Kobi Simmat explores the ways in which your organisation’s culture can benefit from a healthy power dynamic to improve productivity and morale across the board.
I’ve written a piece on exploring the monetary cost of bad leadership styles in business recently which I encourage you to read as some pretext and to get an understanding of how bad the problem is before you dive into this topic. However, to cut a long story short, research indicates that half a trillion dollars is lost from poor management styles in the US alone, according to Gallup. I’d argue that an unhealthy power dynamic is at the core of most of these bad leadership styles, which is why you’ve found yourself here in this piece.
The key to effectively managing a high-functioning team is leading through empowerment, rather than fear. I’ve said it before, but it’s worth uttering again- you can operate your organisation in one of two ways: with an iron fist, or an opened hand. Some managers get this wrong- really, really wrong, and the results are disastrous for everyone involved in the organisation. Regardless of how profitable or successful that organisation is, if there’s an unhealthy power dynamic going on in the background, chances are that there’s a toxic culture already eating up productivity and morale working tirelessly at causing great members of the team to consider any other option than stay under bad management.
‘Effective solutions in business aren’t formed through placation, they’re a collaborative effort that is spoiled the minute someone - regardless of their position - begins to sway the conversation through the misuse of their power.’
Now, to the matter at hand. At the core of what we’re talking about with achieving a healthy power dynamic in your organisation is to understand how power influences the people in your team. It’s not strictly about roles and responsibilities, either. Some of the worst offenders I’ve seen passing through countless organisations haven’t necessarily been in a leadership position, but they managed to infect the rest of the organisation due to how closely people work together. Empowerment is the key to tackling issues like this. As a countermeasure, you should be empowering everyone in your organisation to weed-out anyone abusing their power in the organisation. Encouraging your colleagues, discouraging permission-seeking, creating practice or safe spaces, establishing mentors and rotating roles are all great ways to mix it up in your operations and should act as enough of a catalyst for change to empower everyone in the organisation.
There was an interesting study published in 2006 that, despite its age, emphasises how different types of personalities have vastly different levels of engagement when it comes to consuming, communicating and problem-solving in a variety of contexts. According to the authors, “in most online communities, 90% of users are lurkers who never contribute, 9% of users contribute a little, and 1% of users account for almost all the action.” I’d argue that in the context of a high-functioning organisation, this is much the same, where certain ‘powerful’ figures in the organisation are responsible for the majority of the decisions and control the vast amount of problem solving. This isn’t an ideal situation for organisations that are dealing with a variety of problems, particularly customer-facing problems that require as much collaboration and as many different brains as possible to solve certain problems. While some members of the team might not be ecstatic about this new-found model of collaboration and shared ownership, it’s exactly what’s required in a successful and dynamic organisation.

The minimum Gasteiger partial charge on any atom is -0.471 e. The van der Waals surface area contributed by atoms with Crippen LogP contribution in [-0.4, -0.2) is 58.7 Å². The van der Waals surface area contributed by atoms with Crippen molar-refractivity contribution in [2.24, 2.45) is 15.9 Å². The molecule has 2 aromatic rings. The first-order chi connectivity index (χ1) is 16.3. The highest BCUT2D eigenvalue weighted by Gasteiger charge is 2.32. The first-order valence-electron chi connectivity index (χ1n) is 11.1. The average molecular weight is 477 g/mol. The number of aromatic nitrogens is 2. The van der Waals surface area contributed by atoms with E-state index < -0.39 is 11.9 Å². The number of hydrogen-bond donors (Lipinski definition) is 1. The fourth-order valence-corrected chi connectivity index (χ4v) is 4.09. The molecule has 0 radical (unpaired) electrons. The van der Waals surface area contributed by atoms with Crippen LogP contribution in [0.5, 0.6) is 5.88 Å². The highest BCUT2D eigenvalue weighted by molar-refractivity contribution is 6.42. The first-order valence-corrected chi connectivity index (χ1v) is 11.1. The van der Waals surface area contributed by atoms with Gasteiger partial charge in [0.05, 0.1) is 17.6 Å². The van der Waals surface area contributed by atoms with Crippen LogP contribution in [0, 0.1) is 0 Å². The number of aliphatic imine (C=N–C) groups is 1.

Not only does co-ownership distribute the risks, responsibilities and subsequent stresses that plague everyone in an organisation, it’s a mitigator of coercion and manipulation in the workplace, and it’s one of the most essential pillars to build upon when we’re talking about establishing a healthy power dynamic in the organisation. I try to employ this in the context of Best Practice whenever we’re having a meeting. Through the simple act of speaking last, I allow everyone to air their opinions without being swayed by mine. Too often, the leader of an organisation or specific division will open up the meeting and essentially pivot the theme of the conversation, and the remaining employees will more than likely pivot in-line with my opinion to placate the leader. Effective solutions in business aren’t formed through placation, they’re a collaborative effort that is spoiled the minute someone begins to sway the conversation through the misuse of their power.
Keep that last line at the forefront of your mind as you begin to look around your organisation and see how you can optimise roles and responsibilities, and begin moving to a more empowering mode of operating. Your numbers, and your staff will thank you.
Thanks again for your time,